First, let’s get to the main problem. For a first issue of a four-part story, next to nothing happens. There’s some exposition about how a storm has subsided, some space marines land on a planet, fight some monsters, and some other parties are getting ready to rock the boat. We don’t really have any insight into who these characters are, apart from some minor character descriptions at the beginning, or why their mission is important.
In fact, the reader is given no insight into the world. A lot of terms are thrown around like warpstorm, Dark Angels, Iron Warriors, Inquisition, and so on, but there is no context or clue as to what they mean. A first issue is supposed to draw new readers into the fold and introduce them to this new world, but the first-time reader is given no idea of how this universe works, what separates space marines from the average soldier, or what exactly these monsters of Chaos are. All that the reader can infer is that a long time ago, the Dark Angels did a Very Bad Thing (capitalized for emphasis) that they’ve been covering up for ten thousand years and something that may expose them might be on a world that was behind a cosmic barrier until now. I can understand hiding the Very Bad Thing from the audience so they can discover it as one of the characters does (I and many other 40k aficionados already know it.), but I can’t fathom why you’d want to keep readers in the dark about the universe when you could explain the basics in one two-page spread.
Some may argue that this comic is meant for the fans who would know these details going in. The comic medium is a great way for people who don’t have enough money to invest in the miniatures to get into Warhammer 40k, but this feels more alienating rather than a jumping-on point. There was an Issue #0 that came out in last month’s issue of White Dwarf (Games Workshop’s magazine) that may have explained some background, but I feel that’s cheating as well. New readers shouldn’t have to belong to an exclusive club to understand something, and the necessary information shouldn’t be in a magazine that they would have never bought or seen before reading the comic.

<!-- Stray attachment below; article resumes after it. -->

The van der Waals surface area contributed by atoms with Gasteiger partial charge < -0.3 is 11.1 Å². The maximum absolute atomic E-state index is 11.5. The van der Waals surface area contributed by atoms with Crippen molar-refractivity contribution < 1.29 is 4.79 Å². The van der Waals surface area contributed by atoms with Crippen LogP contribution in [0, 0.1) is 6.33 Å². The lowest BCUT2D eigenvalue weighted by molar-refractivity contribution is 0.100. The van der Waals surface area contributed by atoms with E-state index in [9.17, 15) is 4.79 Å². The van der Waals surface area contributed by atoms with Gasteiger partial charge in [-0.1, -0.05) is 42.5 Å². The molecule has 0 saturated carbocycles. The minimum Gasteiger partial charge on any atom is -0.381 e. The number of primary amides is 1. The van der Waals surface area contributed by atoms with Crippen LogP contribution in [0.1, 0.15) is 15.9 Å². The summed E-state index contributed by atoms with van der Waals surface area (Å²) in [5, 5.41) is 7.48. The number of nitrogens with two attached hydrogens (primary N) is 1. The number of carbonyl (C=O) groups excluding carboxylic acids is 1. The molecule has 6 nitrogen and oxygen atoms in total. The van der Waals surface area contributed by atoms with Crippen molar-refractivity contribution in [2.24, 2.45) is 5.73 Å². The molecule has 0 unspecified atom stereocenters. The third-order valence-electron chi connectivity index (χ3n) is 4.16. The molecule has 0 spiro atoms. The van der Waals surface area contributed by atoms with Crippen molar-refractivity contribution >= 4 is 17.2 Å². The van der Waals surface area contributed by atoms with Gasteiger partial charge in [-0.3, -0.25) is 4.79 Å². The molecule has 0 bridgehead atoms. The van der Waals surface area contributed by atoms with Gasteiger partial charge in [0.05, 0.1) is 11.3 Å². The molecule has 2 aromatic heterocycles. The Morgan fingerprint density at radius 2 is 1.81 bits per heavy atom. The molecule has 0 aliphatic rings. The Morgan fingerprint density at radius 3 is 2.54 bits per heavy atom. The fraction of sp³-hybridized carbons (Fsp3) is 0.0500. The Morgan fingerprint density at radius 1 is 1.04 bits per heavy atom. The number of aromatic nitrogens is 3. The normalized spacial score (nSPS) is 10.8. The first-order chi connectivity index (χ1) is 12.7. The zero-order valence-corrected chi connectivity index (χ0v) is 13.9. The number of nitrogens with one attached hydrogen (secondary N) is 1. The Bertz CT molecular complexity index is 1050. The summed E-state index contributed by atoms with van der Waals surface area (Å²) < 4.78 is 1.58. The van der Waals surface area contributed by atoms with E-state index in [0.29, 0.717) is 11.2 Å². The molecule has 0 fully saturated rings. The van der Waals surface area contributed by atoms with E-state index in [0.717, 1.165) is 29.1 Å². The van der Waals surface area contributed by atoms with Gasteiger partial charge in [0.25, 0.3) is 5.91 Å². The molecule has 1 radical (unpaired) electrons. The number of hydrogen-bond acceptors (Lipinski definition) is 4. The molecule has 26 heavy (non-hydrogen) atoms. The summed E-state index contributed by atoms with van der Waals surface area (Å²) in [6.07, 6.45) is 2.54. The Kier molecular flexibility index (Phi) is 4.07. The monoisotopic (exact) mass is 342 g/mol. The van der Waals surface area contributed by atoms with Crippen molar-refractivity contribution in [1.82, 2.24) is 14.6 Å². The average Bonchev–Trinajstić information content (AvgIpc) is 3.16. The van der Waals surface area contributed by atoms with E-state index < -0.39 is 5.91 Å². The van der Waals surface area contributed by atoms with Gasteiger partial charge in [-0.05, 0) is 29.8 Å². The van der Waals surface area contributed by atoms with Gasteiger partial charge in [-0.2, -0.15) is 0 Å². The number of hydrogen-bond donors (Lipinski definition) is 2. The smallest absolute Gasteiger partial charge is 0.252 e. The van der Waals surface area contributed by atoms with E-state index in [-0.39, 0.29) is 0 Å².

There are some redeeming qualities. The art is quite good, seeping in the gothic aesthetic that the game is known for. Even if nothing is explained, it still manages to keep the scope of the scenario, particularly when the drop pods are careening down to the planet, combat-ready space marines within. Despite the dark tone of the setting, the colors manage to be vibrant and visually striking. The comic also deserves props for giving each space marine in main character Balthus’ unit a distinct look and not having them in identical armor. Seems fitting that a franchise that sells modular miniatures that people can paint would have outstanding visuals.
As a fan of Warhammer 40,000, I can’t say I was impressed with their first comic outing. As far as stories in other mediums, I greatly prefer the Path of the Eldar book trilogy and the video game Space Marine (which is sadly unlikely to have a sequel since publisher THQ went under and left the rights in limbo). In fact, there’s a fan animation called “The Lord Inquisitor - Prologue” by YouTube user Warpgazer that conveyed the scope and feeling of the universe in less than ten minutes; however, I do realize that the comic medium has some restrictions that may have hampered the story and this is the first issue, so I’m going to wait until the next issue to see if this story will sink or sail.